On balance, the White House China strategy is commendable for its survey of the multiple challenges that the United States faces from China, and the multiple policies Washington is pursuing to respond to those challenges. The strategy also appropriately emphasizes that Washington is “open to constructive, results-oriented engagement and cooperation from China.” On the other hand, it continues to uphold some of the Trump administration’s earlier invalid assumptions about the history of U.S.-China engagement, and—more importantly—about the extent of Beijing’s strategic ambitions. As a result, its “fundamental reevaluation of how the United States understands and responds to” China’s leaders is still based on some flawed premises. And it offers Beijing few positive incentives or alternatives to an increasingly confrontational, zero-sum relationship.
Moreover, the strategy probably overestimates the leverage Washington has in dealing with Beijing, by neglecting to address the budgetary constraints on a highly “competitive” approach to China, and the potential support for such an approach among U.S. allies and partners who do not uniformly share U.S. threat perceptions of China and who have growing doubts about U.S. credibility and reliability. Perhaps most importantly, the White House strategy fails to address the historically profound domestic trends in the United States that are eroding its competitiveness against China. The cumulative impact of tribal political warfare, mismanagement—and politicization—of the U.S. response to the coronavirus pandemic, and the resurgence of racial tensions and social unrest in the wake of the death of George Floyd, has greatly undermined the United States’ ability to project internationally an appealing model of governance and development to compete with the model being touted by Beijing. This should be the foundation of the American response to the challenge from China but the United States is well behind the curve in its readiness for the contest.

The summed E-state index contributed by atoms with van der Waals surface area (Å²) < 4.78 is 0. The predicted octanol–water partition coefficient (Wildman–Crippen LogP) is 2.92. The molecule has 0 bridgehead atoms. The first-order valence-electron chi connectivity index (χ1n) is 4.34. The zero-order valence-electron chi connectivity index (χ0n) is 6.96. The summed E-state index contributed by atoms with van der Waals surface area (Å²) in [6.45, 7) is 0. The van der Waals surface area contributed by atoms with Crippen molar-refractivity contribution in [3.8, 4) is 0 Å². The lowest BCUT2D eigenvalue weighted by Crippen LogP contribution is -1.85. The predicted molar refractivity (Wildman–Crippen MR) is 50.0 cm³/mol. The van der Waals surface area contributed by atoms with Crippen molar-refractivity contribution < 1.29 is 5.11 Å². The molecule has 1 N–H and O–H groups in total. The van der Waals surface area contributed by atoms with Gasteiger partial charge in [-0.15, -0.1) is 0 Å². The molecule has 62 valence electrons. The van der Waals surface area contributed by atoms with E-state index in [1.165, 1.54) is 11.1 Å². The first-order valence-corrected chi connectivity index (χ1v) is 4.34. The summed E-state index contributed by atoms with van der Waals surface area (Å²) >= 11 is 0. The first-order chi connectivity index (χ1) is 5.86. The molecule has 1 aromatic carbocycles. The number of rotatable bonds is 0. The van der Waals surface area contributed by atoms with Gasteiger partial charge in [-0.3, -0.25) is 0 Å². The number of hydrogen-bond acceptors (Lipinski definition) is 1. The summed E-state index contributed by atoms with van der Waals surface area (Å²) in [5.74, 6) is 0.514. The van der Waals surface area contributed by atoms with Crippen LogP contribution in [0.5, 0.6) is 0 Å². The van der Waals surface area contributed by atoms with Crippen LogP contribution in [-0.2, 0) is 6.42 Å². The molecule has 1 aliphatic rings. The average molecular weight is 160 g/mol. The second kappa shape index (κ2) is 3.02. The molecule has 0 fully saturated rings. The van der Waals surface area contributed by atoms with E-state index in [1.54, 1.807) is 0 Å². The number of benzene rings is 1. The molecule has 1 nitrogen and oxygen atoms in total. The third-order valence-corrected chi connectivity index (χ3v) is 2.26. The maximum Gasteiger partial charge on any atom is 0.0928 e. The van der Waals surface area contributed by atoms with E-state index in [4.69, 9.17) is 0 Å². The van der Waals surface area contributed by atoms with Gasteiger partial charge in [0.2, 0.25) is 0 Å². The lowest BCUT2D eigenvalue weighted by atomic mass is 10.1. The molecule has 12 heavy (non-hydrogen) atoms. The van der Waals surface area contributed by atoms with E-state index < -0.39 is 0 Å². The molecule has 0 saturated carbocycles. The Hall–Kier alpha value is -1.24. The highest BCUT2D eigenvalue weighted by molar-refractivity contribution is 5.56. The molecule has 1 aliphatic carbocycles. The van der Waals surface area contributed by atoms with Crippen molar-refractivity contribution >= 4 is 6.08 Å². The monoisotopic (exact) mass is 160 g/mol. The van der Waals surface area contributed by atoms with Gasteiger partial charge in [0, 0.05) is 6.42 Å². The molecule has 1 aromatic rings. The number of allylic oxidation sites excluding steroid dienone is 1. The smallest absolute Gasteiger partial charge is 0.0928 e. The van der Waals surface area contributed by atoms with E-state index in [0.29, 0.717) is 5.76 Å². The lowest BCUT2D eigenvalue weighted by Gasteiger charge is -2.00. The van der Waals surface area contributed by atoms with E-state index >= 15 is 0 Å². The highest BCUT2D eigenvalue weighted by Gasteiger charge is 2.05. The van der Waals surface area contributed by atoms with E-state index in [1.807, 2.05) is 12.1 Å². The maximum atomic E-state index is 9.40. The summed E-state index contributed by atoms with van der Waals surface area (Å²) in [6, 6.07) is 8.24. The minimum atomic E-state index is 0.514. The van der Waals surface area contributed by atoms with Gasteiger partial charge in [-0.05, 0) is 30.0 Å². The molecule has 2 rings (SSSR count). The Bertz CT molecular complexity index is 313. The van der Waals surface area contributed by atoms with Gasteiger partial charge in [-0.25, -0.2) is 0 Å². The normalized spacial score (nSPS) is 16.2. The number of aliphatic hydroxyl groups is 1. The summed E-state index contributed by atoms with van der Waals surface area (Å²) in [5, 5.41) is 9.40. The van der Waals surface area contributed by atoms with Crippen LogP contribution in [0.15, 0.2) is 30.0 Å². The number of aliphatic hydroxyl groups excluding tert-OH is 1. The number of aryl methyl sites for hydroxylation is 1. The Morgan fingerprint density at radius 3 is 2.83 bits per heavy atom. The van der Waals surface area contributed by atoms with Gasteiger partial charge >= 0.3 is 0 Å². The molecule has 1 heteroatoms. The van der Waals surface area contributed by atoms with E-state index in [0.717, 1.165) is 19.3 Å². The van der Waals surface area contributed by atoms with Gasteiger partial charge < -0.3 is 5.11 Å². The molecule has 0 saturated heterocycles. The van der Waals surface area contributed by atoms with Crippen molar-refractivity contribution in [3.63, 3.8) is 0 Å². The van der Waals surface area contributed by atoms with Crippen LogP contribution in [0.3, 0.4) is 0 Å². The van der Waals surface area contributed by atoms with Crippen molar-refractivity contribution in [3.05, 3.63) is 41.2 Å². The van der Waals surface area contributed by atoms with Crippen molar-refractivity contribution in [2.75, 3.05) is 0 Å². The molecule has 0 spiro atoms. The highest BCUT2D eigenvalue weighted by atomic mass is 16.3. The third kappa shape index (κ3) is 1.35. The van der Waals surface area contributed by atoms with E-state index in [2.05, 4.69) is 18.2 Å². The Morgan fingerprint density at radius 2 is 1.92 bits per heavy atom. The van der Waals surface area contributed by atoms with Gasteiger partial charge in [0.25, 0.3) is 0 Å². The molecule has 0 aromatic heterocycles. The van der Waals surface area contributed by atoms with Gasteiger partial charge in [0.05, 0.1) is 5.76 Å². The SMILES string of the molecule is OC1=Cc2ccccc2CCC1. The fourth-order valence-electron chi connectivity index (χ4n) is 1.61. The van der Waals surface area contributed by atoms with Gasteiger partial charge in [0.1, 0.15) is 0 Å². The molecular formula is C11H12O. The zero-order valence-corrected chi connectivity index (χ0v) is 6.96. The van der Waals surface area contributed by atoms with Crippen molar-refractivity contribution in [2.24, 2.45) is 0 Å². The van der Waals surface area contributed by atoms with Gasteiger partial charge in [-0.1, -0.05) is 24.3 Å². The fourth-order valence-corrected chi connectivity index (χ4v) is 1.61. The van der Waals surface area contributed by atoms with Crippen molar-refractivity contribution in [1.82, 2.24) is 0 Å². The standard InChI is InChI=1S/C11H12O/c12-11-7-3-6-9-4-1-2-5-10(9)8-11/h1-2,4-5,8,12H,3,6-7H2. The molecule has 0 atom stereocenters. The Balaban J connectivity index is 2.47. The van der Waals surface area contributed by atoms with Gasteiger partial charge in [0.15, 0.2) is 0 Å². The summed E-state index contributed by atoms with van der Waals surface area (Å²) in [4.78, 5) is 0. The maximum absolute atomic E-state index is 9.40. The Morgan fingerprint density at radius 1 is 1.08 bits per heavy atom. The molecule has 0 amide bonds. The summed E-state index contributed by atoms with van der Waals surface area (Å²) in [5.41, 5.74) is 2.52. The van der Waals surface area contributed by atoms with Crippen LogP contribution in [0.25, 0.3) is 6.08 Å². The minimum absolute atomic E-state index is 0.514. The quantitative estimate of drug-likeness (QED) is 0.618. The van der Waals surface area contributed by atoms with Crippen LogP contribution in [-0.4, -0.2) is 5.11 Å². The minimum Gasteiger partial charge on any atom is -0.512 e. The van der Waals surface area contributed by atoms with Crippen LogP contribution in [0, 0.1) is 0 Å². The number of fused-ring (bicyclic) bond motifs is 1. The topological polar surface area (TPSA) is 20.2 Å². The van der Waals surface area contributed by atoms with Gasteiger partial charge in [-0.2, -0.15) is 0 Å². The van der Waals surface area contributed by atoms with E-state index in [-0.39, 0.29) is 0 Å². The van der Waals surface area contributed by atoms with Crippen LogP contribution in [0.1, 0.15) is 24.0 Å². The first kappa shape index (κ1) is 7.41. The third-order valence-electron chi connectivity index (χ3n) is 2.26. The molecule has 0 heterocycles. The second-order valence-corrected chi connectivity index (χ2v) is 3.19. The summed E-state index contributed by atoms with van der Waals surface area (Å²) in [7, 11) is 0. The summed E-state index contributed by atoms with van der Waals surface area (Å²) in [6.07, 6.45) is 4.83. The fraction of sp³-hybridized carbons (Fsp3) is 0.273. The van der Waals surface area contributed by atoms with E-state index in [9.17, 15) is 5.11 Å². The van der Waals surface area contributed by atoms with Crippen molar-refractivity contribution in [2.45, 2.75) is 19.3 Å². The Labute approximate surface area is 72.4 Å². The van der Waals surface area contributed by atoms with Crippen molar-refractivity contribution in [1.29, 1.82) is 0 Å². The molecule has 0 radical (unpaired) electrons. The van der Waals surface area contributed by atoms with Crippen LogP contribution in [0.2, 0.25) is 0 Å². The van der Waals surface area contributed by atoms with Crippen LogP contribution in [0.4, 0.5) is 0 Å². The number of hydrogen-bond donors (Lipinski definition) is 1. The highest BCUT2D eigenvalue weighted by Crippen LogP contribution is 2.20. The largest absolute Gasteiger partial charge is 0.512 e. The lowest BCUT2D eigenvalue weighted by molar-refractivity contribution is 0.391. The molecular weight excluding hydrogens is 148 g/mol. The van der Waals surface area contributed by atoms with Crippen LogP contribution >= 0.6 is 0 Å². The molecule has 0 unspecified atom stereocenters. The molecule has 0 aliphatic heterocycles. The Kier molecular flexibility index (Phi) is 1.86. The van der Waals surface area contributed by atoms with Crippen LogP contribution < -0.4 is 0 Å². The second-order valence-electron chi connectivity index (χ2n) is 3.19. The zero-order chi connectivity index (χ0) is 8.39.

Paul Heer is a Distinguished Fellow at the Center for the National Interest dealing with Chinese and East Asian issues. He served as National Intelligence Officer for East Asia from 2007 to 2015. He has also served as Robert E. Wilhelm Research Fellow at the Massachusetts Institute of Technology’s Center for International Studies and as Adjunct Professor at George Washington University’s Elliott School of International Affairs. He is the author of Mr. X and the Pacific: George F. Kennan and American Policy in East Asia (Cornell University Press, 2018).